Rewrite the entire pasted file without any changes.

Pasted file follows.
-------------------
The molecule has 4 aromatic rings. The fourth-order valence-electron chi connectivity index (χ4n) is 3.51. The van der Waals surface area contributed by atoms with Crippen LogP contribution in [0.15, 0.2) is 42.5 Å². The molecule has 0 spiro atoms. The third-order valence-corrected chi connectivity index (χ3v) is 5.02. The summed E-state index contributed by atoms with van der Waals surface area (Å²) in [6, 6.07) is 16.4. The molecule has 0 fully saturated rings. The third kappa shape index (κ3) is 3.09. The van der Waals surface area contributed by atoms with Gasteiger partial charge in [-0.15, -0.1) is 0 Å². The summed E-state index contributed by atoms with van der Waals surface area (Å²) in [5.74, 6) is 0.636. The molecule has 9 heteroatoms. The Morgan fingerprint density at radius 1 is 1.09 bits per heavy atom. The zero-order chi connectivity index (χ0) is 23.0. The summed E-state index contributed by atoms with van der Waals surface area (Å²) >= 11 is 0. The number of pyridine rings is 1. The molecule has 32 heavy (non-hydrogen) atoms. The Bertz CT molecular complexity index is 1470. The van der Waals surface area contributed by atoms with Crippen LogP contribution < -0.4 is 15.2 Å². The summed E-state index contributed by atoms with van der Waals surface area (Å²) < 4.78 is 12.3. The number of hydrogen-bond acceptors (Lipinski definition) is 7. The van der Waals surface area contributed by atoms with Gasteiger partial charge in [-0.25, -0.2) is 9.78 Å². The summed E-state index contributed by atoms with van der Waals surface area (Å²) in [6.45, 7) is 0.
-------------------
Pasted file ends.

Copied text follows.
The molecule has 4 aromatic rings. The fourth-order valence-electron chi connectivity index (χ4n) is 3.51. The van der Waals surface area contributed by atoms with Crippen LogP contribution in [0.15, 0.2) is 42.5 Å². The molecule has 0 spiro atoms. The third-order valence-corrected chi connectivity index (χ3v) is 5.02. The summed E-state index contributed by atoms with van der Waals surface area (Å²) in [6, 6.07) is 16.4. The molecule has 0 fully saturated rings. The third kappa shape index (κ3) is 3.09. The van der Waals surface area contributed by atoms with Gasteiger partial charge in [-0.15, -0.1) is 0 Å². The summed E-state index contributed by atoms with van der Waals surface area (Å²) in [5.74, 6) is 0.636. The molecule has 9 heteroatoms. The Morgan fingerprint density at radius 1 is 1.09 bits per heavy atom. The zero-order chi connectivity index (χ0) is 23.0. The summed E-state index contributed by atoms with van der Waals surface area (Å²) >= 11 is 0. The number of pyridine rings is 1. The molecule has 32 heavy (non-hydrogen) atoms. The Bertz CT molecular complexity index is 1470. The van der Waals surface area contributed by atoms with Crippen LogP contribution < -0.4 is 15.2 Å². The summed E-state index contributed by atoms with van der Waals surface area (Å²) < 4.78 is 12.3. The number of hydrogen-bond acceptors (Lipinski definition) is 7. The van der Waals surface area contributed by atoms with Gasteiger partial charge in [-0.25, -0.2) is 9.78 Å². The summed E-state index contributed by atoms with van der Waals surface area (Å²) in [6.45, 7) is 0.